King Amour

by Jack Foley


so what reveals itself,
admirable author,
at this difficult point
of your being?


  Excerpt from the poem "Lines"
extracted from the book King Amour
 p. 70

King Amour
by Jack Foley

Published July 15, 2010
By Argotist ebooks
Cover image: Leonard Breger
Language: English
Pages 74
File Format: PDF
File Size:  329.3 kB

Available Free Online

Jack Foley's book, King Amour, a collection of poems that reflect this prolific poet's history, provides poems that span five decades of his life, the earliest poem written in his twenties and the latest written as he approached his 70th birthday. The unique juxtaposition of poems (not presented chronologically) about aging, death and desire seek answers to the deepest mysteries of life.  Appropriately, the collection reaches no conclusion and leaves the reader in a state of raw honesty, guessing at life, wondering. 

This collection, put together by a man for whom June 5, 2010 was officially declared by the City of Berkeley, "Jack Foley Day" (celebrated at The Berkeley Poetry Festival, 2010), attempts to comprehend what five decades of writing poetry have been worth.  This book takes stock.  It counts up.

Stylistically, the poems in this collection are both nomadic and settled, roving and established.  Jack does not pitch his tent in anyone's territory, nor does he set up his own tent and wait for followers.  Rather, like a pilgrim in search of answers, he moves with his poetry across the vast field of poetry, experimenting with established devices. Take for example, his poem, "CHARMES," reminiscent of Mallarme's constellations.  But, don't be mistaken, though he plays with all forms of poetry, Jack Foley  is his own horse. Anticipating the technological advances that now make it possible to deliver multiple poems simultaneously, both visually and aurally, Jack Foley has, over the years, set poems in parallel vertical columns, implying simultaneity of presentation, and with his poet wife Adelle, has performed these poems in chorus, a vertical bard.

Despite his breakthroughs in poetry, Jack is not one to create a style and spend the rest of his life explaining it to others. He keeps moving. He writes constantly, in varied forms, at the speed of light. He writes poems in response to response to news response to his own inner urgings of desire, the death of friends...the tangible, the intangible...the funny...the sad.  At times thumbing his nose at the status quo, he's not afraid to use rhyme and rhythm, and he frequently sets up a childish sing-song tempo and tone to create tension, as in his chorus poem, "Ingeborg Bachmann and Paul Celan.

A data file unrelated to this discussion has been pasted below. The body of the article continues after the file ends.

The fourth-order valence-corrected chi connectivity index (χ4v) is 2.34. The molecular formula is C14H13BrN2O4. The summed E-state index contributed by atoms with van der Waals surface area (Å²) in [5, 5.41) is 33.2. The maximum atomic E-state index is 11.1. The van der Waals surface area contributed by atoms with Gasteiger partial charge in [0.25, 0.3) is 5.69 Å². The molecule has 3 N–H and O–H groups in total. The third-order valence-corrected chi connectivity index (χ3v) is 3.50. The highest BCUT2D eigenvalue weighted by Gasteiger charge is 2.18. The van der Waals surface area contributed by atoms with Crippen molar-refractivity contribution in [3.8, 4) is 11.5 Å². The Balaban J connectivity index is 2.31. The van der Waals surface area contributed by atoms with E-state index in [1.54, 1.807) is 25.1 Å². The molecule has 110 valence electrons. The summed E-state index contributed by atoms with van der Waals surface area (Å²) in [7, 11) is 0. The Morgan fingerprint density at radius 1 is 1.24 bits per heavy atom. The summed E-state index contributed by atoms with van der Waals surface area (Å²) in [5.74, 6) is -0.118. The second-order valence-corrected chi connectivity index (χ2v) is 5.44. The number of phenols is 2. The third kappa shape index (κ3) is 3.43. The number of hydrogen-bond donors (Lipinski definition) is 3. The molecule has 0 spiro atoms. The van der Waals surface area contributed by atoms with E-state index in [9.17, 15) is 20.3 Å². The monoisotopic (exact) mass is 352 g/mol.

Sexual desire is a type of death.  It prefigures the process of aging and the death of self, as a primal urge overtakes the body and the intellect, diminishing self control.  Charity and kindness toward others are sometimes forsaken when a person, consumed by desire, drives toward personal satisfaction.  Desire is a trickster.  In the distance it appears to be love.  We are willing to forgo everything to reach it, thinking we are reaching the heart.  But once gained, we find it folly.  Many of the poems in this collection juxtapose desire with death, either directly in the poem itself, or by poem placement.  Take for example this excerpt from the book's title poem, "King Amour."

     ---Desire has been riding   riding   riding   riding

                               riding   riding   riding     riding

                                           riding all night to find help for Coeur!-----
                                                                                                  (p. 27)

and his poem titled "Piaf,"

Her songs express
obsession, violent love,
Self-delusion so intense
It is an alternative reality
We long to share--
her marvelous eyes
And that incredible, bone-revealing voice
                                                              (p. 39)

and the suicide of Paul Celan,

Had an affair that rang their bells
had an affair that rang their bells
Though Paul was married to someone else
Though Paul was married to someone else
Though Paul was married, their love was a tide
Though Paul was married, their love was a tid
Till Paul Committed suicide
Till Paul committed suicide
This sad story we tell and tell
This sad story we tell and tell

This collection also holds Jack Foley's landmark poems: "Turning 40,"  "Chorus: Fifty,"  "Portrait at Sixty," and "On turning 70,"  the combination of which challenge the reader to look, heed, render attention to the passing of time, the approach of death.  Although we write about poetry in the present tense, implying perpetuity, poets do age and die. 

In a poem written for Leslie Scalapino and Dennis Hopper, Jack Foley writes,

we are all dust
even Hopper
even Scalapino
no matter what or what's
to this grave truth
we make obeisance
mortal are we
like Leslie
like Dennis:
Close their eyes.

Is it possible for a sincere poet, a writer who has lived so long, produced so many poems in such a breadth of styles, to enter his 70th decade of life, without reflecting on purpose?  Apparently not.  This collection of poetry takes stock of five decades, and it's only  weakness  is there are not enough poems in this 74 page volume to satisfy the reader. 

Like a trick of desire, it leaves the reader wanting more, wanting more.